Not all firewood is created equal. Some make for effective sauna firewood, while others are better for toasting marshmallows. But what wood is used in saunas, anyway?
If you’re looking to fuel a sauna, it can be difficult to find a species that produces controllable optimal heat. You want to feel some warmth, but you don’t want to feel like you’re in an oven.
While softwoods can make for good kindling, we’d like to share why kiln-dried hardwood is the most effective sauna fuel you can purchase, and we’ll also show you how to store your supply.
Combine Both Types of Firewood for Best Results
Many sauna stoves actually benefit from a combination of softwoods and hardwoods. Softwoods are good for kindling and starting a hot fire, while hardwoods are better for maintaining heat after the sauna becomes hot enough to enjoy.
Pine, cedar, fir and spruce make for good kindling, while hardwoods, like maple, oak and birch are better for keeping fires as hot as possible.
As a further bonus, softwoods also smell good as they burn, almost like incense. Also, if you use hardwoods to fuel the fire as it goes, you won’t need to stoke it as often, and temperature will be much easier to control.
Don’t use too much softwood, especially the most resinous species, like eucalyptus or aspen, as these will gunk up your stove enough to reduce longevity and fill your sauna with dangerous smoke. But we emphasize that minimal usage is ideal for kindling.
Use Kiln-Dried Firewood
Apart from species, note the way the sauna wood is prepared. The cheaper option, seasoning, reduces moisture content below 40% for more effective burns. Without seasoning, wood fails to burn at all.
But our kiln-drying process is most effective. Whereas seasoning can take a full year, our 265-degree kilns need no more than 48 hours to kiln-dry wood such that the final product has a moisture level below 20%.
Kiln-dried firewood makes for better fires, but what does that really mean? If you use kiln-dried firewood to fuel your sauna, fires will be easier to start, they’ll be hotter, and they’ll last for more time such that you won’t have to replenish them as often.
Also, kiln-dried wood isn’t nearly as likely as seasoned wood to leave behind nasty byproducts, like ash, creosote and smoke. Saunas ought to be misty, not smoky.
Note the Best Hardwood Species
If you’re looking for particular species to do most of the work, we offer a few concrete suggestions for the best hardwoods with which to fuel saunas. Each type of wood will answer the question: What kind of wood is used in saunas?
As the densest, most common hardwood on the market, oak can do the trick, yielding the hottest, longest fires. For oak, the seasoning process takes a bit longer, but kiln-drying oak takes no extra time. Certainly, oak is among the best options for fueling a sauna.
Birch is similar to oak in terms of potency, being so dense as to take much more time to season, which isn’t a problem if you use kiln-dried wood, of course. Ultimately, birch offers some of the highest heat and longest burn times across all available firewood in the United States.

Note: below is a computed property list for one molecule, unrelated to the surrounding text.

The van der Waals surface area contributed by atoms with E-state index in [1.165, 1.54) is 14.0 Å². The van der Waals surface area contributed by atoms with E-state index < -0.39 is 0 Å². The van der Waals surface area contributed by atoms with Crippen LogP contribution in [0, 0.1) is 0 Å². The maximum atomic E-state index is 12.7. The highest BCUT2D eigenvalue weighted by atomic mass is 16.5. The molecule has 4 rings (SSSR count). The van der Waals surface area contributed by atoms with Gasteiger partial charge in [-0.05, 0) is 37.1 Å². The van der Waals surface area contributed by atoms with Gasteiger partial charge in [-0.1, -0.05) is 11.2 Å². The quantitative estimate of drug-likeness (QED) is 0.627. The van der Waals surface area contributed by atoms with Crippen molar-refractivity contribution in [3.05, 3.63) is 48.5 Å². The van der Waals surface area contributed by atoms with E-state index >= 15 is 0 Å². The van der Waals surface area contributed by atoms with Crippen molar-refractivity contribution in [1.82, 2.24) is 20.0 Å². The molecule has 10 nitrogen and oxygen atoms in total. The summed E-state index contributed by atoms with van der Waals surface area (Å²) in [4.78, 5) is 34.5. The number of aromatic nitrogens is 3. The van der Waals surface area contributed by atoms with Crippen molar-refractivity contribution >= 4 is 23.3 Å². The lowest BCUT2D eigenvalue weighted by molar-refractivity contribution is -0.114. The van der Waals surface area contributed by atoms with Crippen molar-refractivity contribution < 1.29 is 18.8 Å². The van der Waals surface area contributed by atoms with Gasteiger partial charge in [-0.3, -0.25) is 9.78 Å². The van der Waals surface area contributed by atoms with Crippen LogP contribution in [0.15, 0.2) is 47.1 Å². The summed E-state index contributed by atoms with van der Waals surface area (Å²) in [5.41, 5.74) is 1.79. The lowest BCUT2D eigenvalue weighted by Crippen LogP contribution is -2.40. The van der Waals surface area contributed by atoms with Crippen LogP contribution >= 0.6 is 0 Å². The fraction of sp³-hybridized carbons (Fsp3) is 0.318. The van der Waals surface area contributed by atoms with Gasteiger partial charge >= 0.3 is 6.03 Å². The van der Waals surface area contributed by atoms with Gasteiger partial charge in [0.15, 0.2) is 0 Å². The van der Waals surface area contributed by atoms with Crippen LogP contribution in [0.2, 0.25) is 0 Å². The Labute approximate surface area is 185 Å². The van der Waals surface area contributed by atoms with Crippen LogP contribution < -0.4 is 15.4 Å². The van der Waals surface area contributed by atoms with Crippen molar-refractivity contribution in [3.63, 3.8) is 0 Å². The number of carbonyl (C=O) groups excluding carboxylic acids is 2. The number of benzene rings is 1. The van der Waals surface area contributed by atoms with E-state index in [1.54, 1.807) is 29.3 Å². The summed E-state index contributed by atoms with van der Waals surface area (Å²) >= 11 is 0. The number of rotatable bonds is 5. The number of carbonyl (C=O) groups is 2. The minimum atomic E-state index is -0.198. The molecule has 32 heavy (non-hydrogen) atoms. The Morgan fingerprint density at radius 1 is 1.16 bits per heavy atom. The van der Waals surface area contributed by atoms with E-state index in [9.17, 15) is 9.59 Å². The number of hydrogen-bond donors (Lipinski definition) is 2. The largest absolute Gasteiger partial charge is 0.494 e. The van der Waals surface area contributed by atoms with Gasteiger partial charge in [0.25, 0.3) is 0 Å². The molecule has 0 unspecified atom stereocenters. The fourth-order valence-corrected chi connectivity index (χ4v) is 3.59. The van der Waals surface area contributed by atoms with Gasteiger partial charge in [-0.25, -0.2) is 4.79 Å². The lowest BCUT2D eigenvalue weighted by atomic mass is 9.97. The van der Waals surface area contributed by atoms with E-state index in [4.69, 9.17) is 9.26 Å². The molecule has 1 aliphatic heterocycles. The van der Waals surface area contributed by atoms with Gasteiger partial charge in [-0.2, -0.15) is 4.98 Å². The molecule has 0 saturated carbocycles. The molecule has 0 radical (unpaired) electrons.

Maple is another excellent option for fueling a sauna. Even in comparison to other hardwoods, this widely available option excels at limiting smoke and creosote, so it’s perfect for those who are most sensitive to the smells of firewood and smoke.
Ash burns the way maple does: Its fires limit smoke enough for those who are most sensitive to the fumes. It’s also pretty easy to get, as it’s readily available to vendors all over the country.
Whichever sauna wood you use, any combination of hardwood and softwood will do as long as you use softwood only for kindling.
Maintain the Quality of Your Firewood
Once your order of pristinely kiln-dried firewood arrives, remember to store it in a way that maintains quality and keeps each individual log fit for the stove. Let us share a few tips about storing your sauna wood:
- Make sure your logs hang onto as much dryness as possible. Simply by keeping them in a humid or wet environment, you can ruin the kiln-dried firewood for which you will have gone the extra mile.
- Avoid stacking firewood on the ground. It should be on either a pallet or concrete. As you stack each log on such a surface, leave enough space among them to allow for airflow. You don’t want the ones at the bottom to lose their charming dryness.
- Remember to throw a loose tarp over the firewood. Unless your firewood is already beneath an awning of some kind, it needs shelter from the elements. Emphasis on “loose!” You don’t want your tarp to trap moisture.
Enjoy Kiln-Dried Firewood in the Twin Cities Region
Saunas should be as enjoyable and relaxing as possible, especially up here in Minnesota! If you want to fuel the sauna you’ve just built, don’t settle for anything less than kiln-dried hardwood. Softwood will gunk up your stove with resin, and seasoned wood will fill your stove with ash, so use smoke-free kiln-dried firewood.
For decades, ProCut Firewood has provided kiln-dried hardwood to sauna enjoyers all over Minneapolis, St. Paul and beyond. If you’d like to get your hands on some of our sauna-designated firewood, providing some to you would be our privilege. To start your order, please call us, email us or fill an online contact form.